Offshore Industry News

Field Work from Your Desk: Autonomous Water Quality Assessment

For the second year in a row, SeaTrac’s solar powered autonomous surface vessel helped an interdisciplinary team of scientists from the Massachusetts offices of Coastal Zone Management (CZM) and MassBays National Estuary examine water quality conditions along the MA coastline to better understand the alarming decline in eelgrass populations.

North of Boston, a 43,000 hectare watershed drains into Salem Sound, a large embayment (3,660 ha) surrounded by six densely populated coastal communities. The waters of Salem Sound receive riverine input from the Danvers River, large volumes of stormwater runoff (>60% impervious surface) and wastewater from two treatment facilities. Massachusetts Department of Marine Fisheries estimates 81% eelgrass loss in Salem Harbor since 1995.

With funding from the U.S. Environmental Protection Agency (EPA), and building upon previous real-time data collection in another embayment (click here), the team outfitted SeaTrac’s ASV with a multi-parameter sonde and programmed it to autonomously navigate and continuously collect water quality data along transects in the Danvers River and across the Sound. SeaTrac collected salinity, temperature, dissolved oxygen, chlorophyll-a, pH and turbidity. In addition, water quality data were collected from 15 fixed locations across Salem Sound in proximity to eelgrass beds, and the wastewater outfalls.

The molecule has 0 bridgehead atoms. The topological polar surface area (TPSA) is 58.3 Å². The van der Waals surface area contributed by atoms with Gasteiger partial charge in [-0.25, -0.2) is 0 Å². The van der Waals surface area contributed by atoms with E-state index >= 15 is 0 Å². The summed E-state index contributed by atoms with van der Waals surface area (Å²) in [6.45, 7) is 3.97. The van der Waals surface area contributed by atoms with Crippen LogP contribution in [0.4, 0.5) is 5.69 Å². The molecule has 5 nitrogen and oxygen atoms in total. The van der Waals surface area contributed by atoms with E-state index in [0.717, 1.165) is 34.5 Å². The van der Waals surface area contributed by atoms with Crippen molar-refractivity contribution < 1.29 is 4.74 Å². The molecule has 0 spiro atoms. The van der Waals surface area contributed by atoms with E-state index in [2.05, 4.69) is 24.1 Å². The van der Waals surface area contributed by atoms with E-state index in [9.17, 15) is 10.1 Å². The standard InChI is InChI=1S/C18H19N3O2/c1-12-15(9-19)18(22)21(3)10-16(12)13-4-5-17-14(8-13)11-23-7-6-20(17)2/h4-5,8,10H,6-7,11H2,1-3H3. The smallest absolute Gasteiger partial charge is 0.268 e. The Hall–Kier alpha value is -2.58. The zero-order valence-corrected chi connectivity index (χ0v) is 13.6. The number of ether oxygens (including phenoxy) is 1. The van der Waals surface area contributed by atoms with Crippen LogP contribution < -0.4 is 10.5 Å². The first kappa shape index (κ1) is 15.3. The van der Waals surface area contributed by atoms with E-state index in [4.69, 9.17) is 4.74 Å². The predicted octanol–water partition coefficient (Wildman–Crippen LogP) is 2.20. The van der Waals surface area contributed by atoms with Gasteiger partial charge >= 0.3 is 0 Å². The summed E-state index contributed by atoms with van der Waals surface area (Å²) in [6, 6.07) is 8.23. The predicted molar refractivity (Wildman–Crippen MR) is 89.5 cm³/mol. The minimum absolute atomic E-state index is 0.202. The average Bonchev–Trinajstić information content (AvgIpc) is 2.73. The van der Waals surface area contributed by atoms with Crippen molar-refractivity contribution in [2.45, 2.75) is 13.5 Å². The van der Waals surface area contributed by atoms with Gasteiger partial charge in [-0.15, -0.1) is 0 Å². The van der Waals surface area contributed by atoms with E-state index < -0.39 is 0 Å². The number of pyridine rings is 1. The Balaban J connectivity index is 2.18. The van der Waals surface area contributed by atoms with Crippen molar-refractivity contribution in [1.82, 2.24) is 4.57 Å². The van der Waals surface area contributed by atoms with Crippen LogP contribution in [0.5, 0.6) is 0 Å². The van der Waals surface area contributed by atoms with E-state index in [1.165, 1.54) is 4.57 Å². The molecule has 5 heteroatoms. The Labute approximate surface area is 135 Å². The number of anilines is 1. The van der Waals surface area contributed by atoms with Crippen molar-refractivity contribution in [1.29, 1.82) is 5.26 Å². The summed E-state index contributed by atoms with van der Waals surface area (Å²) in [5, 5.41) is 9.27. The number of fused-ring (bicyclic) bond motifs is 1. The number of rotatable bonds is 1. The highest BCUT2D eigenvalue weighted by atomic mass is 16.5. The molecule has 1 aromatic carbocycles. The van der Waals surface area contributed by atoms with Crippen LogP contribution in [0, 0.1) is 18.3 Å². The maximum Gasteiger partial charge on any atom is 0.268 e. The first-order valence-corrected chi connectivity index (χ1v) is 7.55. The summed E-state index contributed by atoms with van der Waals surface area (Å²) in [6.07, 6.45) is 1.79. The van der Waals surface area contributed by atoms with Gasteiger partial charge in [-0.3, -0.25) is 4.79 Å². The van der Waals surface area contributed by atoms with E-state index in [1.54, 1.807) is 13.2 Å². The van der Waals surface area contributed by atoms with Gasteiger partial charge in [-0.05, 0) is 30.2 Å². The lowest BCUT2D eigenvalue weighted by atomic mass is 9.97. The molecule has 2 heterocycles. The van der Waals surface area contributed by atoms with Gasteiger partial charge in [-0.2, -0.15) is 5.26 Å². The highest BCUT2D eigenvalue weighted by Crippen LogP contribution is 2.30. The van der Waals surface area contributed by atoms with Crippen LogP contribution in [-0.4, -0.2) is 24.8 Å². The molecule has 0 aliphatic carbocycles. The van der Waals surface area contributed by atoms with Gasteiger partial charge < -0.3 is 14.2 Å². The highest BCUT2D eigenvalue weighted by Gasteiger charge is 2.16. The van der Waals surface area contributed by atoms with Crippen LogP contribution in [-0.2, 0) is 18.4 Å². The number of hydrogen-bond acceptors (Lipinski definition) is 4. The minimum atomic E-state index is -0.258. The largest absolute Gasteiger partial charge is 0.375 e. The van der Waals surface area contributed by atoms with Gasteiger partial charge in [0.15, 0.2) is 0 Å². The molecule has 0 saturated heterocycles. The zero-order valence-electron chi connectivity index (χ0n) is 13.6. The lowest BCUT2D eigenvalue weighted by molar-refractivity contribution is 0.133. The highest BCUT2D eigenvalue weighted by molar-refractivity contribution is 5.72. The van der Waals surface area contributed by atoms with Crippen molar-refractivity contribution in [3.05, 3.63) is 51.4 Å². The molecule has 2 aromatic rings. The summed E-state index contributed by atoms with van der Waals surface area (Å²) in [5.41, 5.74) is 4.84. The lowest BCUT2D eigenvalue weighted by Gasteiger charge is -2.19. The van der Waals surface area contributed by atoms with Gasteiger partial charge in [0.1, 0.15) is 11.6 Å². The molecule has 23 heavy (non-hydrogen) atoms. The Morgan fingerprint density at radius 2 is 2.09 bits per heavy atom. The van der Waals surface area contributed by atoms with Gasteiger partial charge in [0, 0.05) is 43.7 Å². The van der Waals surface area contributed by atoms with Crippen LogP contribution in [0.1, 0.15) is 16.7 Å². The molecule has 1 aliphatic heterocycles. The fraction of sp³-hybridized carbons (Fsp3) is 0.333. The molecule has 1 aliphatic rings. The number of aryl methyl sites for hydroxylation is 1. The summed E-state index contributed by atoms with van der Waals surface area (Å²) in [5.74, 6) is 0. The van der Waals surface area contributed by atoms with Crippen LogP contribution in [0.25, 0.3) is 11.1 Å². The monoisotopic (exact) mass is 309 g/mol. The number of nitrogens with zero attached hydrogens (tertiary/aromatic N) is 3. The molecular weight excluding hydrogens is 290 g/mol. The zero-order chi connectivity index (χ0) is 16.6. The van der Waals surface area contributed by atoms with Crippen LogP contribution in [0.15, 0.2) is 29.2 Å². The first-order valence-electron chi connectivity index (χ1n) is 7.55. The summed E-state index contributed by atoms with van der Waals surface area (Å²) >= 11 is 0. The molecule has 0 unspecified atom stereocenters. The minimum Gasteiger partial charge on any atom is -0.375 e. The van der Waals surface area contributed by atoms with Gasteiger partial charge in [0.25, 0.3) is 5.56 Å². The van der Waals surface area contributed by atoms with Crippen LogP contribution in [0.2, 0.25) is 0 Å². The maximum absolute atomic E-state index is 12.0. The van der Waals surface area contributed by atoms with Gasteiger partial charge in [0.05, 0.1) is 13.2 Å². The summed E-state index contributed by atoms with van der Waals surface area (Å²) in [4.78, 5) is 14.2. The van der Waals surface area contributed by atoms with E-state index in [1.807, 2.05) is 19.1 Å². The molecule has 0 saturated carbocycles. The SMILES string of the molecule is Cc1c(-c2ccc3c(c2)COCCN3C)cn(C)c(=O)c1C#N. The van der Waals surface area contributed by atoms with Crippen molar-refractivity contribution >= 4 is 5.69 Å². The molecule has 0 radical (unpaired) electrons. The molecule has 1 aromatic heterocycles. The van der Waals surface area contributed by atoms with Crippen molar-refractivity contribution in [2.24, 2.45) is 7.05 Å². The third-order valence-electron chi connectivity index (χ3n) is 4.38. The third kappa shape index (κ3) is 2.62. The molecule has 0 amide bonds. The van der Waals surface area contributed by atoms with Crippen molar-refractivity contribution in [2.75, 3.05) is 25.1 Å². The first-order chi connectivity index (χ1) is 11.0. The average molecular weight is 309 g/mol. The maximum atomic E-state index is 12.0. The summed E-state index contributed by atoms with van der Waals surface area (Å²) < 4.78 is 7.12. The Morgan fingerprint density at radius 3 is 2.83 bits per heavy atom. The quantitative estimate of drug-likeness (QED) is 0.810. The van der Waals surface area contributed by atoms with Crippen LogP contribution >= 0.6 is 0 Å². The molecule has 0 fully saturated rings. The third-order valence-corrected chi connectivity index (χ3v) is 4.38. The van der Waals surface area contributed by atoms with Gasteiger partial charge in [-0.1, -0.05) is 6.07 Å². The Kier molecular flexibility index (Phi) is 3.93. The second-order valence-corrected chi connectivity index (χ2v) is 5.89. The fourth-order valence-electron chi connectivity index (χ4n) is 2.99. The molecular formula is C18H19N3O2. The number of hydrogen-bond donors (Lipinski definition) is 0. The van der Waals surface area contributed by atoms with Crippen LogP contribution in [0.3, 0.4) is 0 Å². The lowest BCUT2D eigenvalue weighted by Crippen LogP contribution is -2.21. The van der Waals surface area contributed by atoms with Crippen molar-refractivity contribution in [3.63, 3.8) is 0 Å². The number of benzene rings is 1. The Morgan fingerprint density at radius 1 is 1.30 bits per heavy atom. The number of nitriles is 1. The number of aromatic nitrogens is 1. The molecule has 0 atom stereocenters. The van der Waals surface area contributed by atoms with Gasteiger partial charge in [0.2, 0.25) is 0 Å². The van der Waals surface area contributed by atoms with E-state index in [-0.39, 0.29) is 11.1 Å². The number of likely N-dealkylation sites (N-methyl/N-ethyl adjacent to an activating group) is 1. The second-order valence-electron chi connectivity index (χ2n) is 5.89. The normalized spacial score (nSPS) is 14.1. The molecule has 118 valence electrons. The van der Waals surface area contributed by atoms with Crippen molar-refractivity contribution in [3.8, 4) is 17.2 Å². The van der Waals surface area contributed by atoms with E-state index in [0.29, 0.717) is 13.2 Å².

The team conducted the mission eight times over summer 2019 with the goal of establishing a baseline and timeline for understanding nutrient dynamics across spatial and temporal variables. The SeaTrac vessel performed perfectly, helpfully repeating the exact same course and loitering over outflows, notes data analyst Ben Wetherill, of ACASAK Technologies. “Collecting data with unmanned systems such as SeaTrac’s increases the quality and timeliness of our efforts to understand and protect our water resources, which is very good news,” adds Todd Callaghan (CZM). “We would like to see this mission continued and replicated along all of our coastlines.”

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